# Are Projection Mappings considered Quotient Maps?

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1. Apr 27, 2015

### Kevin_H

The book I am using for my Introduction to Topology course is Principles of Topology by Fred H. Croom.

Problem:
Prove that if $X=X_1\times X_2$ is a product space, then the first coordinate projection is a quotient map.

What I understand:
• Let $X$ be a finite product space and $x=(x_1,x_2,...,x_n)$ a point in $X$. The function $\pi_i:X\rightarrow X_i$ defined by $\pi_i(x)=x_i$ is called the projection map on the $i$th coordinate.
• Let $X$ and $Y$ be two topological spaces and $f:X→Y$ a surjective map. The map $f$ is said to be a quotient map provided a subset $U$ of $Y$ is open in $Y$ if and only if $f^{−1}(U)$ is open in $X$. Equivalently, subset $U$ of $Y$ closed in $Y$ if and only if $f^{−1}(U)$ closed in $X$.
Rough attempt:

To show $\pi_1:X\rightarrow X_1$ is a quotient map, I need to show that (1) $\pi_1$ is surjective, (2) $\pi_1$ is continuous, and (3) for some $U_1\subset X_1, \pi_1^{-1}(U_1)$ open in $X \Rightarrow U_1$ is open in $X_1$.
$\pi_1$ is clearly onto since $\forall x\in X, \exists x_1\in X_1: \pi_1(x)=x_1.$ Let $O_1$ be open subset of $X_1$. Then $\pi_1^{-1}(O_1)=\{x=(x_1,x_2)\in X:x_1\in O_1\}=O_1\times X_2$. Thus $\pi_1^{-1}(O_1)$ is open in $X$. Thus $\pi_1$ is continuous. The third part is what I am not sure of. Since $\pi_1$ is surjective, we have $\pi_1(\pi_1^{-1}(V_1))=V_1, \forall V_1\subset X_1$. Assume now that $W=\pi_1^{-1}(O_1)$ is an open subset of $X$. My question is, how would I conclude that $\pi_1(W)=O_1$ is indeed open. Can I just assume or is there something I am missing? I'm sure I am missing something.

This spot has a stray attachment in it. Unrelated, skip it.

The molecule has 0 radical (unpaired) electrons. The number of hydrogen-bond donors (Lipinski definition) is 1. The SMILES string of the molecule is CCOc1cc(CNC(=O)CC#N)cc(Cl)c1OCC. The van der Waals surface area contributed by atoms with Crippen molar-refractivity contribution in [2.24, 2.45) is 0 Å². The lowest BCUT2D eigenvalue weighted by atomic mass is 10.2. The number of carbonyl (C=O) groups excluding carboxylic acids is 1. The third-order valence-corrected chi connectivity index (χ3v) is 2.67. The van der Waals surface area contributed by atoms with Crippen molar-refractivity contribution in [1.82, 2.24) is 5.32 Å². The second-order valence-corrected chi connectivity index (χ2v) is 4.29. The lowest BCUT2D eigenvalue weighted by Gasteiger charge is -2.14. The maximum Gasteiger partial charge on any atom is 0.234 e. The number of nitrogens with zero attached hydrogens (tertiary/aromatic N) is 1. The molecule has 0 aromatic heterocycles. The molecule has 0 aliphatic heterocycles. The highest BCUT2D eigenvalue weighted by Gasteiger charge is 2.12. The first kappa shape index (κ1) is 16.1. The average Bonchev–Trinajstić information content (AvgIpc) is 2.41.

Out of curiosity, could I generalize this and say if $X=\prod_1^nX_i$ if a finite product space, then the first coordinate projection is a quotient map? How about the $i$th coordinate projection? I want so say yes. I can easily prove that $\pi_i:X\rightarrow X_i$ is continuous using the same method I did for continuity above. Anywho, that's probably a different story for a different time.

Sorry for the long read. If I need to clarify on anything I presented, let me know. I sincerely thank you for taking the time to read this post. I greatly appreciate any assistance you may provide.

2. Apr 27, 2015

### Dick

No, you can't just assume it. You want to think about the basis for the product topology. It's all sets of the form $O_1 \times O_2$ where $O_1$ and $O_2$ are open in $X_1$ and $X_2$ respectively. Can you use that to show that if $W$ is an open set in $X_1 \times X_2$ then if $x \in W$ then there is a basis set $O_1 \times O_2$ that contains $x$ and is also a subset of $W$? That would do it, yes?

And sure, there is nothing special about the first coordinate.